In computing, computer performance is the amount of useful work accomplished by a computer system. Outside of specific contexts, computer performance is estimated in terms of accuracy, efficiency and speed of executing computer program instructions. When it comes to high computer performance, one or more of the following factors might be involved:
- Short response time for a given piece of work.
- High throughput (rate of processing work).
- Low utilization of computing resource(s).
- High availability of the computing system or application.
- Fast (or highly compact) data compression and decompression.
- High bandwidth.
- Short data transmission time.
- 1 Technical and non-technical definitions
- 2 Performance engineering
- 3 Aspects of Performance
- 3.1 Availability
- 3.2 Response time
- 3.3 Processing speed
- 3.4 Channel capacity
- 3.5 Latency
- 3.6 Bandwidth
- 3.7 Throughput
- 3.8 Relative efficiency
- 3.9 Scalability
- 3.10 Power consumption
- 3.11 Compression ratio
- 3.12 Size and weight
- 3.13 Environmental impact
- 3.14 Transistor count
- 4 Benchmarks
- 5 Software performance testing
- 6 Performance tuning
- 7 Perceived performance
- 8 Performance Equation
- 9 See also
- 10 References
Technical and non-technical definitions
The performance of any computer system can be evaluated in measurable, technical terms, using one or more of the metrics listed above. This way the performance can be
- Compared relative to other systems or the same system before/after changes
- In absolute terms, e.g. for fulfilling a contractual obligation
Whilst the above definition relates to a scientific, technical approach, the following definition given by Arnold Allen would be useful for a non-technical audience:
The word performance in computer performance means the same thing that performance means in other contexts, that is, it means "How well is the computer doing the work it is supposed to do?"
As an aspect of software quality
Performance engineering within systems engineering, encompasses the set of roles, skills, activities, practices, tools, and deliverables applied at every phase of the systems development life cycle which ensures that a solution will be designed, implemented, and operationally supported to meet the performance requirements defined for the solution.
Performance engineering continuously deals with trade-offs between types of performance. Occasionally a CPU designer can find a way to make a CPU with better overall performance by improving one of the aspects of performance, presented below, without sacrificing the CPU's performance in other areas. For example, building the CPU out of better, faster transistors.
However, sometimes pushing one type of performance to an extreme leads to a CPU with worse overall performance, because other important aspects were sacrificed to get one impressive-looking number, for example, the chip's clock rate (see the megahertz myth).
Application performance engineering
Application Performance Engineering (APE) is a specific methodology within performance engineering designed to meet the challenges associated with application performance in increasingly distributed mobile, cloud and terrestrial IT environments. It includes the roles, skills, activities, practices, tools and deliverables applied at every phase of the application lifecycle that ensure an application will be designed, implemented and operationally supported to meet non-functional performance requirements.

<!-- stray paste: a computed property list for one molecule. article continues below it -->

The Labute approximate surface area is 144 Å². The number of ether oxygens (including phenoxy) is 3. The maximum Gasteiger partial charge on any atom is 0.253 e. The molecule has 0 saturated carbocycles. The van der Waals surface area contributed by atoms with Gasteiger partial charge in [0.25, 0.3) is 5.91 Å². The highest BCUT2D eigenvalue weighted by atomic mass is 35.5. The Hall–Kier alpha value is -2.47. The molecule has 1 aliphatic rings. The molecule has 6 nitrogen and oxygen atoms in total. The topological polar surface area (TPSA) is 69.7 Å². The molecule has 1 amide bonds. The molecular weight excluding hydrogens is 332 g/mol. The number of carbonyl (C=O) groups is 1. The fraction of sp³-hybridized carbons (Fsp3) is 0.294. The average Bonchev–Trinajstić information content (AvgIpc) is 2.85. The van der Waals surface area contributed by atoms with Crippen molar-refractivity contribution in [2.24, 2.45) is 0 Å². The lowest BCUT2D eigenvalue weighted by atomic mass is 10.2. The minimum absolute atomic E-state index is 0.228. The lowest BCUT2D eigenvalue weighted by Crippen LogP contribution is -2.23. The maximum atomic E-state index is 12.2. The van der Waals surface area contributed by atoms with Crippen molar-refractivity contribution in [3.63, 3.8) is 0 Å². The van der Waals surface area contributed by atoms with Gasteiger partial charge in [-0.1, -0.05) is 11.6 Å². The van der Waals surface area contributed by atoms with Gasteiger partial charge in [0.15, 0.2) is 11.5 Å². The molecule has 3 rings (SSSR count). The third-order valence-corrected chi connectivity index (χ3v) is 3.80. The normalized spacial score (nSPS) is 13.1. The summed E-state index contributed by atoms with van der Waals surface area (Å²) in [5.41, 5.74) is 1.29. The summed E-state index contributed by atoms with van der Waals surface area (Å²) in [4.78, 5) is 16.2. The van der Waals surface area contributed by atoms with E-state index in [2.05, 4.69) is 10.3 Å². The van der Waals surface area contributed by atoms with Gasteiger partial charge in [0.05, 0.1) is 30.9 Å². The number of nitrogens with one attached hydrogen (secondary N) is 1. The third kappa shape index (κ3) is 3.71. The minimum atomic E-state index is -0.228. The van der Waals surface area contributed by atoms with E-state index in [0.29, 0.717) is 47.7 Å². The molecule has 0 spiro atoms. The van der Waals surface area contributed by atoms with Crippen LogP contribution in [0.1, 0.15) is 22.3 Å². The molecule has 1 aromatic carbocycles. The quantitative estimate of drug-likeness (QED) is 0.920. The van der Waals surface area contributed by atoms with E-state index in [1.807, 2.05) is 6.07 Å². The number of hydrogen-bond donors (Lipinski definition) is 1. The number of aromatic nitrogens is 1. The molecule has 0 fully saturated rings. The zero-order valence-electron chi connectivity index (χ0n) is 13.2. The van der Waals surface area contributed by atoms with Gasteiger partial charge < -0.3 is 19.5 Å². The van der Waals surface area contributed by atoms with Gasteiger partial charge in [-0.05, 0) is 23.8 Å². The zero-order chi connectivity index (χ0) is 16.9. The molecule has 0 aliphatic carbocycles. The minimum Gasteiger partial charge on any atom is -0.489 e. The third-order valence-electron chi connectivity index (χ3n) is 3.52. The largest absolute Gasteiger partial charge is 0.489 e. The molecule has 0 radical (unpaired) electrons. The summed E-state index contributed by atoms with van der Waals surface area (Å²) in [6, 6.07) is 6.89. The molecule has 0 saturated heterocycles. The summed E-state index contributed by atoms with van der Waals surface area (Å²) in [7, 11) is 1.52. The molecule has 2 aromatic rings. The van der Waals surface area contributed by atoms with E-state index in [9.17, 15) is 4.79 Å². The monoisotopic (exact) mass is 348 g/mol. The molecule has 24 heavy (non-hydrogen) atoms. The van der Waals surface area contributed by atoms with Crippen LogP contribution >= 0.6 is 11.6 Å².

Aspects of Performance
Computer performance metrics (things to measure) include availability, response time, channel capacity, latency, completion time, service time, bandwidth, throughput, relative efficiency, scalability, performance per watt, compression ratio, instruction path length and speed up. CPU benchmarks are available.
Availability of a system is typically measured as a factor of its reliability - as reliability increases, so does availability (that is, less downtime). Availability of a system may also be increased by the strategy of focusing on increasing testability and maintainability and not on reliability. Improving maintainability is generally easier than reliability. Maintainability estimates (Repair rates) are also generally more accurate. However, because the uncertainties in the reliability estimates are in most cases very large, it is likely to dominate the availability (prediction uncertainty) problem, even while maintainability levels are very high.
Response time is the total amount of time it takes to respond to a request for service. In computing, that service can be any unit of work from a simple disk IO to loading a complex web page. The response time is the sum of three numbers:
- Service time - How long it takes to do the work requested.
- Wait time - How long the request has to wait for requests queued ahead of it before it gets to run.
- Transmission time – How long it takes to move the request to the computer doing the work and the response back to the requestor.
Most consumers pick a computer architecture (normally Intel IA32 architecture) to be able to run a large base of pre-existing, pre-compiled software. Being relatively uninformed on computer benchmarks, some of them pick a particular CPU based on operating frequency (see megahertz myth).
Some system designers building parallel computers pick CPUs based on the speed per dollar.
Channel capacity is the tightest upper bound on the rate of information that can be reliably transmitted over a communications channel. By the noisy-channel coding theorem, the channel capacity of a given channel is the limiting information rate (in units of information per unit time) that can be achieved with arbitrarily small error probability.
Information theory, developed by Claude E. Shannon during World War II, defines the notion of channel capacity and provides a mathematical model by which one can compute it. The key result states that the capacity of the channel, as defined above, is given by the maximum of the mutual information between the input and output of the channel, where the maximization is with respect to the input distribution.